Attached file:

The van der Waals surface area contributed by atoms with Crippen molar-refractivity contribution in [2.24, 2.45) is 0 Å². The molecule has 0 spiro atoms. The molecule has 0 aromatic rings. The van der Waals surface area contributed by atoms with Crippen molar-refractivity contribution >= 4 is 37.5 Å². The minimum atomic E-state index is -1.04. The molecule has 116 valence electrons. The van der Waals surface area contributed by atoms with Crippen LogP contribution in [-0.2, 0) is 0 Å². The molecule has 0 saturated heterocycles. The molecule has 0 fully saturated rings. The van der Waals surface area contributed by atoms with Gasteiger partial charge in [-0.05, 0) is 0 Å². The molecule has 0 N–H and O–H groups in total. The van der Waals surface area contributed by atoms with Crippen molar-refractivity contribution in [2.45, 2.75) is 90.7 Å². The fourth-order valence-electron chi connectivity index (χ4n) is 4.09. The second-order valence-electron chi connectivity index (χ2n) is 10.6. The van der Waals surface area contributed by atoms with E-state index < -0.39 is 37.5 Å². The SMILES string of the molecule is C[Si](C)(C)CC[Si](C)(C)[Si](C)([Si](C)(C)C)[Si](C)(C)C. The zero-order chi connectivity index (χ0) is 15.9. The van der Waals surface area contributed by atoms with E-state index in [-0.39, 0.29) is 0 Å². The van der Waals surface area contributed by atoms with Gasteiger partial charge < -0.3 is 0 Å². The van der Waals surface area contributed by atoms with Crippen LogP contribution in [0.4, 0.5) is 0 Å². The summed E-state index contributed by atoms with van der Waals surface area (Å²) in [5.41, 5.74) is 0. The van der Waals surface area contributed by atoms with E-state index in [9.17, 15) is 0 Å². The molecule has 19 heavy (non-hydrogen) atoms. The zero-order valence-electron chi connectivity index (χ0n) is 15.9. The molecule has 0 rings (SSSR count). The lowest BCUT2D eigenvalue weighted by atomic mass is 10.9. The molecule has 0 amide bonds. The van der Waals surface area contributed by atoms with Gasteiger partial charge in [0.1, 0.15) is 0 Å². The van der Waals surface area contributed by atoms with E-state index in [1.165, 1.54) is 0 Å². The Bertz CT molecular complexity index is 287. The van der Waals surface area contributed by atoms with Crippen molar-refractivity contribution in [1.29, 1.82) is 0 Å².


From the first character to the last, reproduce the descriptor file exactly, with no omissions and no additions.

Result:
The van der Waals surface area contributed by atoms with Crippen molar-refractivity contribution in [2.24, 2.45) is 0 Å². The molecule has 0 spiro atoms. The molecule has 0 aromatic rings. The van der Waals surface area contributed by atoms with Crippen molar-refractivity contribution >= 4 is 37.5 Å². The minimum atomic E-state index is -1.04. The molecule has 116 valence electrons. The van der Waals surface area contributed by atoms with Crippen LogP contribution in [-0.2, 0) is 0 Å². The molecule has 0 saturated heterocycles. The molecule has 0 fully saturated rings. The van der Waals surface area contributed by atoms with Gasteiger partial charge in [-0.05, 0) is 0 Å². The molecule has 0 N–H and O–H groups in total. The van der Waals surface area contributed by atoms with Crippen molar-refractivity contribution in [2.45, 2.75) is 90.7 Å². The fourth-order valence-electron chi connectivity index (χ4n) is 4.09. The second-order valence-electron chi connectivity index (χ2n) is 10.6. The van der Waals surface area contributed by atoms with E-state index < -0.39 is 37.5 Å². The SMILES string of the molecule is C[Si](C)(C)CC[Si](C)(C)[Si](C)([Si](C)(C)C)[Si](C)(C)C. The zero-order chi connectivity index (χ0) is 15.9. The van der Waals surface area contributed by atoms with E-state index in [-0.39, 0.29) is 0 Å². The van der Waals surface area contributed by atoms with Gasteiger partial charge < -0.3 is 0 Å². The van der Waals surface area contributed by atoms with Crippen LogP contribution in [0.4, 0.5) is 0 Å². The summed E-state index contributed by atoms with van der Waals surface area (Å²) in [5.41, 5.74) is 0. The van der Waals surface area contributed by atoms with E-state index in [9.17, 15) is 0 Å². The molecule has 19 heavy (non-hydrogen) atoms. The zero-order valence-electron chi connectivity index (χ0n) is 15.9. The molecule has 0 rings (SSSR count). The lowest BCUT2D eigenvalue weighted by atomic mass is 10.9. The molecule has 0 amide bonds. The van der Waals surface area contributed by atoms with Gasteiger partial charge in [0.1, 0.15) is 0 Å². The van der Waals surface area contributed by atoms with E-state index in [1.165, 1.54) is 0 Å². The Bertz CT molecular complexity index is 287. The van der Waals surface area contributed by atoms with Crippen molar-refractivity contribution in [1.29, 1.82) is 0 Å².